MD&A was credited with developing a plan to eliminate oil capability, including the fuel-nozzle mods, at less than half the cost estimated by an alternative supplier. It should also be noted that by eliminating the parasitic power associated with the liquid-fuel system, unit output increases by 280 kW.

Issues with fuel valves equipped with hydraulic actuators motivated the mill to replace that equipment with electrically actuated valves when the change to gas-only firing was made. With this upgrade, less gas is burned to produce a given amount of power than with hydraulic valves in the circuit.

Replacing the mechanical overspeed bolt and trip-oil system with an electronic overspeed trip enables operators to now verify trip functionality at 500 rpm without stressing the unit.

 

Converting from Dual Fuel to Gas-Only

The liquid fuel system (LFS) for this Frame 5 included the following subsystems: primary and secondary liquid fuel and purge, atomizing air, and water injection and purge. LFS decommissioning, a first step in the conversion of the unit to gas-only operation included deactivation or removal of all hardware associated with oil supply as well as of equipment in the subsystems noted.

During the forced outage, key components of the LFS were removed, but because of schedule constraints and the physical location of some hardware, it was not feasible to remove everything at that time. Others who have performed similar conversions told the editors it’s important to disconnect/remove components that would consume power when inactive—such as the fuel pump and atomizing air compressor—and simply abandon in place piping that would have no adverse impact on gas-only operations.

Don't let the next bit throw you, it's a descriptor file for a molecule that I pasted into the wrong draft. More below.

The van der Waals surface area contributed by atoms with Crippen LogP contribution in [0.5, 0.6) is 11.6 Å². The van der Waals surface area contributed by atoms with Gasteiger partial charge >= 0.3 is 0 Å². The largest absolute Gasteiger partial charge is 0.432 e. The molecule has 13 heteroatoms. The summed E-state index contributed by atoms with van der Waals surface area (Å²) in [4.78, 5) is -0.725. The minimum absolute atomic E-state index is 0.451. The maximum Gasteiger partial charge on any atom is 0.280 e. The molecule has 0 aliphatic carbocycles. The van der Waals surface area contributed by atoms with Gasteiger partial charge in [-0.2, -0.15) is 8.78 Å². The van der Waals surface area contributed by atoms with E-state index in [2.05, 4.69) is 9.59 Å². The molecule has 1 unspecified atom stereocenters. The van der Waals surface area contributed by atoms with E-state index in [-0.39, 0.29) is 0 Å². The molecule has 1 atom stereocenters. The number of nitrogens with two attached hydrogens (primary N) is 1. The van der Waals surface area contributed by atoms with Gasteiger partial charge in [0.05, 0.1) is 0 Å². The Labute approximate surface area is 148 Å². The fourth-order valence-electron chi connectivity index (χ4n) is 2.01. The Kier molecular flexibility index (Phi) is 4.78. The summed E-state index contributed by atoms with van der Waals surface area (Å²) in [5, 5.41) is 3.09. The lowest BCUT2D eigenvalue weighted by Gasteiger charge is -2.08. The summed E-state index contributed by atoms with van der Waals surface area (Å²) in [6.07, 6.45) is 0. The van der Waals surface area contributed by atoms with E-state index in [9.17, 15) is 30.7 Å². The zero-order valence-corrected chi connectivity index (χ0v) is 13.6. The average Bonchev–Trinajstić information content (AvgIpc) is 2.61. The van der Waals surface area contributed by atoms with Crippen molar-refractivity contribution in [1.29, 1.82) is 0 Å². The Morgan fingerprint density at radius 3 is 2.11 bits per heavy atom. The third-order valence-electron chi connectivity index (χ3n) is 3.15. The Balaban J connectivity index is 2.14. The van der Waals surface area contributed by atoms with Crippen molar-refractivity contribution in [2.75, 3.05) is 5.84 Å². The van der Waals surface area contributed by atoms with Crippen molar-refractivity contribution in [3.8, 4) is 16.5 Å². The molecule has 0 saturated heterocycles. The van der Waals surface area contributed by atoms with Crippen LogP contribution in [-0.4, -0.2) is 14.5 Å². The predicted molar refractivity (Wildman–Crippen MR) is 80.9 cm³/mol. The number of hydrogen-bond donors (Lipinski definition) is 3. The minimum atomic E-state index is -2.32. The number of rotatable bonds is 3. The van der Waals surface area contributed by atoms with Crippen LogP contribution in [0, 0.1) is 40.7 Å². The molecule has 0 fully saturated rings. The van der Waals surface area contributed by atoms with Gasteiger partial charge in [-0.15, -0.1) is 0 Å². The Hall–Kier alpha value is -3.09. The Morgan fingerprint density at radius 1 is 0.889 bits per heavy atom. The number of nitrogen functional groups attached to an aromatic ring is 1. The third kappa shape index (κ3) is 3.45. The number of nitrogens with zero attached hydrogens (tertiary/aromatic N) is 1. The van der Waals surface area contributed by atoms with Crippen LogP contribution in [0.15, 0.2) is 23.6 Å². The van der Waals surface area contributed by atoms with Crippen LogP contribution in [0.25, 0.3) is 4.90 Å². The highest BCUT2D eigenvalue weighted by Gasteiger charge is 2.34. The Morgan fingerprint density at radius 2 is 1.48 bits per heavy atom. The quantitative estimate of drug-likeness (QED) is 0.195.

The end covers and piping inside the turbine compartment were modified during the outage to reflect elimination of the LFS; Mark V controls software was reconfigured to accommodate the changes made.

 

Checklist of LFS Hardware Removed

  • Accessory-gearbox oil-vapor eductor; a desiccant breather cap was installed in its place.
  • Atomizing-air booster compressor driven by the starting diesel, along with related piping and valves.
  • Atomizing-air pre-cooler and its cooling-water supply piping. Source-air piping from the atomizing-air pre-cooler inside the turbine compartment also was removed.
  • Extraction piping from the compressor to the atomizing- and purge-air subsystems.
  • Gas-fuel purge system hardware.
  • Primary liquid-fuel lines from the flow divider to the fuel nozzles.
  • The accessory-gear-driven atomizing air compressor—together with its drive gear and associated bearings.
  • The accessory-gear-driven fuel pump—together with the electric clutch, coupling, bypass valve, and gear and its bearings.
  • Water-injection piping to the fuel nozzles.

 

Fuel Valve Upgrades

The mill’s Frame 5 was equipped with a combined, hydraulically actuated gas stop speed/ratio (SRV) and control valve (GCV) and gas fuel splitter valve. Recall that the SRV and GCV are independent valves. Gas flows through the SRV to the GCV, which regulates the amount of fuel flowing to the ring manifold serving the 10 combustion chambers. The splitter valve serving on DLN machines divides gas flow between the primary and secondary fuel systems.